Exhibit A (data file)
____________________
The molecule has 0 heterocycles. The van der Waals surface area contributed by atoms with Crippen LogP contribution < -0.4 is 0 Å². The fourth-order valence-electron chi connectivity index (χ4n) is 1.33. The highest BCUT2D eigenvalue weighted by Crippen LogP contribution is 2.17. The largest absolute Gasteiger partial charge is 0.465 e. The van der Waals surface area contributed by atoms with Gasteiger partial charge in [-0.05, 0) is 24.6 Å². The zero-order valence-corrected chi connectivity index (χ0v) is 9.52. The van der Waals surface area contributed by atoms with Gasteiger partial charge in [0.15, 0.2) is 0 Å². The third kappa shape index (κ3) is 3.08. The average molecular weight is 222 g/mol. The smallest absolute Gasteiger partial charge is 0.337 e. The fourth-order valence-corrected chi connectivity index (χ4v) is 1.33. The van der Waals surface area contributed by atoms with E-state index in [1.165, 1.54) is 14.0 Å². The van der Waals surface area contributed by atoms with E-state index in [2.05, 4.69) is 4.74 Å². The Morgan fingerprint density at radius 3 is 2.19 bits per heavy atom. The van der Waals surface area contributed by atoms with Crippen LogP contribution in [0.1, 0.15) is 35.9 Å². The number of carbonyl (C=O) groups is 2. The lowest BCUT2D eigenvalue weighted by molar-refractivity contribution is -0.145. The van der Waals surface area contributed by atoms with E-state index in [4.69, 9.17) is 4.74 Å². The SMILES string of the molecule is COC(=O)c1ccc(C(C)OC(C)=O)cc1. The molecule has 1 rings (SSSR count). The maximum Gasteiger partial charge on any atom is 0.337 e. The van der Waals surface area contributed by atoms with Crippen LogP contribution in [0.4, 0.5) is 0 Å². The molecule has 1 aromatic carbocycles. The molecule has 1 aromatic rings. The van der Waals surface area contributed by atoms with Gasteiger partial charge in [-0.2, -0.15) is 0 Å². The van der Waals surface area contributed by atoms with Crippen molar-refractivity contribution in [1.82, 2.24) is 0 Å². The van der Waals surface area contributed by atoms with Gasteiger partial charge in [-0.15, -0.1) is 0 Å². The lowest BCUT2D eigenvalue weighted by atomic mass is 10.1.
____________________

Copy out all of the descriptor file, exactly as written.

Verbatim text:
The molecule has 0 heterocycles. The van der Waals surface area contributed by atoms with Crippen LogP contribution < -0.4 is 0 Å². The fourth-order valence-electron chi connectivity index (χ4n) is 1.33. The highest BCUT2D eigenvalue weighted by Crippen LogP contribution is 2.17. The largest absolute Gasteiger partial charge is 0.465 e. The van der Waals surface area contributed by atoms with Gasteiger partial charge in [-0.05, 0) is 24.6 Å². The zero-order valence-corrected chi connectivity index (χ0v) is 9.52. The van der Waals surface area contributed by atoms with Gasteiger partial charge in [0.15, 0.2) is 0 Å². The third kappa shape index (κ3) is 3.08. The average molecular weight is 222 g/mol. The smallest absolute Gasteiger partial charge is 0.337 e. The fourth-order valence-corrected chi connectivity index (χ4v) is 1.33. The van der Waals surface area contributed by atoms with E-state index in [1.165, 1.54) is 14.0 Å². The van der Waals surface area contributed by atoms with E-state index in [2.05, 4.69) is 4.74 Å². The Morgan fingerprint density at radius 3 is 2.19 bits per heavy atom. The van der Waals surface area contributed by atoms with Crippen LogP contribution in [0.1, 0.15) is 35.9 Å². The number of carbonyl (C=O) groups is 2. The lowest BCUT2D eigenvalue weighted by molar-refractivity contribution is -0.145. The van der Waals surface area contributed by atoms with E-state index in [4.69, 9.17) is 4.74 Å². The SMILES string of the molecule is COC(=O)c1ccc(C(C)OC(C)=O)cc1. The molecule has 1 rings (SSSR count). The maximum Gasteiger partial charge on any atom is 0.337 e. The van der Waals surface area contributed by atoms with Crippen LogP contribution in [0.4, 0.5) is 0 Å². The molecule has 1 aromatic carbocycles. The molecule has 1 aromatic rings. The van der Waals surface area contributed by atoms with Gasteiger partial charge in [-0.2, -0.15) is 0 Å². The van der Waals surface area contributed by atoms with Crippen molar-refractivity contribution in [1.82, 2.24) is 0 Å². The van der Waals surface area contributed by atoms with Gasteiger partial charge in [-0.15, -0.1) is 0 Å². The lowest BCUT2D eigenvalue weighted by atomic mass is 10.1.